The castle was meant to be a royal residence, as Mallorca was an independent kingdom. Work began on the castle in the year 1300 but with the fall of the Kingdom of Mallorca in 1343, the castle was used on and off throughout history as a prison. Nowadays the castle holds a museum where you can learn all about its construction and about its (sometimes very dark) history.
Visit the Arab Baths
The Banys Arabs date back to a period between the 10th and 12th centuries. The baths, it is believed, were probably part of a nobleman’s house and are like those found in other Islamic cities. For the Moors, Hammams (or bath houses) were meeting-places as well a place to get washed. It is believed that some elements used in construction of the Arab Baths in Palma were recycled from the Roman epoch, such as the columns.
Discover Palma’s art galleries
You will never have enough time to get round all of Palma’s art galleries as there are so many, but you could select a few if art is something that interests you.
The most famous art gallery in Palma is the Es Baluard Museum with its temporary and permanent exhibitions of contemporary art. There are many interesting sculptures at Es Baluard Museum and there is a wonderful restaurant attached to the museum with a great patio.
Other interesting places to visit in or close to the centre of Palma are:
the Joan Miró Museum, which, as well as displaying his art also recreates his 1980s workshop and studio so that you can get a feel for the artist’s creative process
the Fundació Joan March on Calle Sant Miquel, which houses a collection of little-known art from local artists and famous international artists in an old 17th century manor house.
Take a boat tour around the port
There is a unique boat trip lasting one hour that takes you around the port of Palma so that you can see the amazing cruise ships and yachts up close, as well as enjoying some amazing views of Palma City from the sea, such as the cathedral and the Bellver Castle. This boat trip is one of the nicest and most original ways to see the city and it departs several times a day all year round.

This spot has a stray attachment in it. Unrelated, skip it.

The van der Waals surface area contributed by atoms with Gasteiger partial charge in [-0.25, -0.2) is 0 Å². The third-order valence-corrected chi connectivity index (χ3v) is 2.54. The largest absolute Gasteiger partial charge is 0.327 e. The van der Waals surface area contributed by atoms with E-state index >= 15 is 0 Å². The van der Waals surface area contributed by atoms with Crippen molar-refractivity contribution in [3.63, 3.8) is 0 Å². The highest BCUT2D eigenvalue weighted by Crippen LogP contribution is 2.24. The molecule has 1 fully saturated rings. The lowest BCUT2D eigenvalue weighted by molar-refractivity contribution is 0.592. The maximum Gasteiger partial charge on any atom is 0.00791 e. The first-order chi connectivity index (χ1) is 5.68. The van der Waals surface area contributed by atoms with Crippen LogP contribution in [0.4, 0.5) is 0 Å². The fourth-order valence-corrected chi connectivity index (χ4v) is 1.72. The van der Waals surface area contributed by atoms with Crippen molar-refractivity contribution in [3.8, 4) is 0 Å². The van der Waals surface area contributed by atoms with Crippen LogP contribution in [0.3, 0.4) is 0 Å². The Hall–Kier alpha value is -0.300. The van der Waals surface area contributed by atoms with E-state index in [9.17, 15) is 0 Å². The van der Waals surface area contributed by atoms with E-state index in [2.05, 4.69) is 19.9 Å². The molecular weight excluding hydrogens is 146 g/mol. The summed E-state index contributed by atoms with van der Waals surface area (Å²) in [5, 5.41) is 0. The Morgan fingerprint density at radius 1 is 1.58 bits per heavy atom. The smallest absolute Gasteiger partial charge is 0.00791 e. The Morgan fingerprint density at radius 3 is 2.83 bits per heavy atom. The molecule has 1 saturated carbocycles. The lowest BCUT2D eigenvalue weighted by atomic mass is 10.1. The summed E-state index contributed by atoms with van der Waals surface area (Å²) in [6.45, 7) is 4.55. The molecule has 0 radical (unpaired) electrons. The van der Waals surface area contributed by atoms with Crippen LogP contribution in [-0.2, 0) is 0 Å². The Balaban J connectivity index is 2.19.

Explore Santa Catalina
Santa Catalina is currently the trendy part of Palma, which only a few years ago was nothing but a local market and a few run-down bars and restaurants.
Now it is a busy and bustling area with tapas bars, trendy city restaurants and a great vibe at night-time. Santa Catalina still centres around its popular market, where locals and restaurant owners get their fresh veg, fish and meat. As a result, the restaurants in the area are excellent in quality and countless in number. Some of the streets have recently been pedestrianised and bars and cafes set their tables and chairs outside for a great al fresco experience.
5. Visit a Theme Park – Great one for Families
Mallorca has more theme parks than you might realise and there are some excellent days out to be had for families. In summer, water parks are the most popular kind of theme park, with Aqualand and Western Park, the two big ones coming top: kamikaze your way down the huge slides, battle the waves in the wave pool or gently meander around the lazy river. These water parks are the biggest in Mallorca and among the biggest in Spain and they have something for everyone and some fabulous children’s play areas and splash pools.
As well as the water parks, Mallorca is home to:
Marineland: a dolphinarium and marine zoo with a dolphin show, a sea lion show, and a parrot show as well as areas to visit such as the aviary, the reptile house and the penguins and flamingos.
Katmandu Park: a fun, interactive day out for the whole family with an upside down fun house where “imagination is real and reality is just an illusion”. There’s a Splash Park and Soft Play area, a 16M high K3 Climb and the ZOMBIES! XD Dark Ride as well as Expedition Golf, two exciting mini golf courses of “ice” and “fire”.